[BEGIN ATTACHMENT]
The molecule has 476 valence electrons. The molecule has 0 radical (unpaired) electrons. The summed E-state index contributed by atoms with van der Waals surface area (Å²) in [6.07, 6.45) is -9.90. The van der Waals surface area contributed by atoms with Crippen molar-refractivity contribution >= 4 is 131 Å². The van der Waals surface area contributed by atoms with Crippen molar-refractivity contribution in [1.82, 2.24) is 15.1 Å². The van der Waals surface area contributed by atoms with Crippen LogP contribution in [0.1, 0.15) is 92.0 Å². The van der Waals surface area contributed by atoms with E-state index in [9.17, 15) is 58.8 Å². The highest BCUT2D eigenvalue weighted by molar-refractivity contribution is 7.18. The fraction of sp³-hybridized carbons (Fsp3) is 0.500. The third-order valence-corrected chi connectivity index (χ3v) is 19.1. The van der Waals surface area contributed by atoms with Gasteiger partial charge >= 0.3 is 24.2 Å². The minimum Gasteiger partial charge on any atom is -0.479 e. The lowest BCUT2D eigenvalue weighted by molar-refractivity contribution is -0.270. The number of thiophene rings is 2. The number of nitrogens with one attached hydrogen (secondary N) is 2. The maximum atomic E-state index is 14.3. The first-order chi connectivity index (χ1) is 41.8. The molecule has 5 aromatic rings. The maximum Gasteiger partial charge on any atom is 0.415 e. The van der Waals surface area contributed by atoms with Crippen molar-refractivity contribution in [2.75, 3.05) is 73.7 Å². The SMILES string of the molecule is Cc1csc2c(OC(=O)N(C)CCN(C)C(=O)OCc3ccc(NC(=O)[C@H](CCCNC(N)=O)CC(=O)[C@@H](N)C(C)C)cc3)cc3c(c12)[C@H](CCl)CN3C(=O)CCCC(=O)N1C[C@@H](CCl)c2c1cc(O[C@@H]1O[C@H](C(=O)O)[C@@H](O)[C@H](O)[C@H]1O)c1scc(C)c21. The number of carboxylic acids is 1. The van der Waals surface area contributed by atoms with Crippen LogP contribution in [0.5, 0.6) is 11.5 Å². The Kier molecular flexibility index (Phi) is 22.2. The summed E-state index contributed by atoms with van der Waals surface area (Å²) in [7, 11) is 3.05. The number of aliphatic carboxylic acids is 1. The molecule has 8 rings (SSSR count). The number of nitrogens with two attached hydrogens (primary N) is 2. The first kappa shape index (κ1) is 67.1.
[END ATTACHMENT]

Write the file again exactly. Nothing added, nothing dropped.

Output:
The molecule has 476 valence electrons. The molecule has 0 radical (unpaired) electrons. The summed E-state index contributed by atoms with van der Waals surface area (Å²) in [6.07, 6.45) is -9.90. The van der Waals surface area contributed by atoms with Crippen molar-refractivity contribution >= 4 is 131 Å². The van der Waals surface area contributed by atoms with Crippen molar-refractivity contribution in [1.82, 2.24) is 15.1 Å². The van der Waals surface area contributed by atoms with Crippen LogP contribution in [0.1, 0.15) is 92.0 Å². The van der Waals surface area contributed by atoms with E-state index in [9.17, 15) is 58.8 Å². The highest BCUT2D eigenvalue weighted by molar-refractivity contribution is 7.18. The fraction of sp³-hybridized carbons (Fsp3) is 0.500. The third-order valence-corrected chi connectivity index (χ3v) is 19.1. The van der Waals surface area contributed by atoms with Gasteiger partial charge >= 0.3 is 24.2 Å². The minimum Gasteiger partial charge on any atom is -0.479 e. The lowest BCUT2D eigenvalue weighted by molar-refractivity contribution is -0.270. The number of thiophene rings is 2. The number of nitrogens with one attached hydrogen (secondary N) is 2. The maximum atomic E-state index is 14.3. The first-order chi connectivity index (χ1) is 41.8. The molecule has 5 aromatic rings. The maximum Gasteiger partial charge on any atom is 0.415 e. The van der Waals surface area contributed by atoms with Crippen molar-refractivity contribution in [2.75, 3.05) is 73.7 Å². The SMILES string of the molecule is Cc1csc2c(OC(=O)N(C)CCN(C)C(=O)OCc3ccc(NC(=O)[C@H](CCCNC(N)=O)CC(=O)[C@@H](N)C(C)C)cc3)cc3c(c12)[C@H](CCl)CN3C(=O)CCCC(=O)N1C[C@@H](CCl)c2c1cc(O[C@@H]1O[C@H](C(=O)O)[C@@H](O)[C@H](O)[C@H]1O)c1scc(C)c21. The number of carboxylic acids is 1. The van der Waals surface area contributed by atoms with Crippen LogP contribution in [0.5, 0.6) is 11.5 Å². The Kier molecular flexibility index (Phi) is 22.2. The summed E-state index contributed by atoms with van der Waals surface area (Å²) in [7, 11) is 3.05. The number of aliphatic carboxylic acids is 1. The molecule has 8 rings (SSSR count). The number of nitrogens with two attached hydrogens (primary N) is 2. The first kappa shape index (κ1) is 67.1.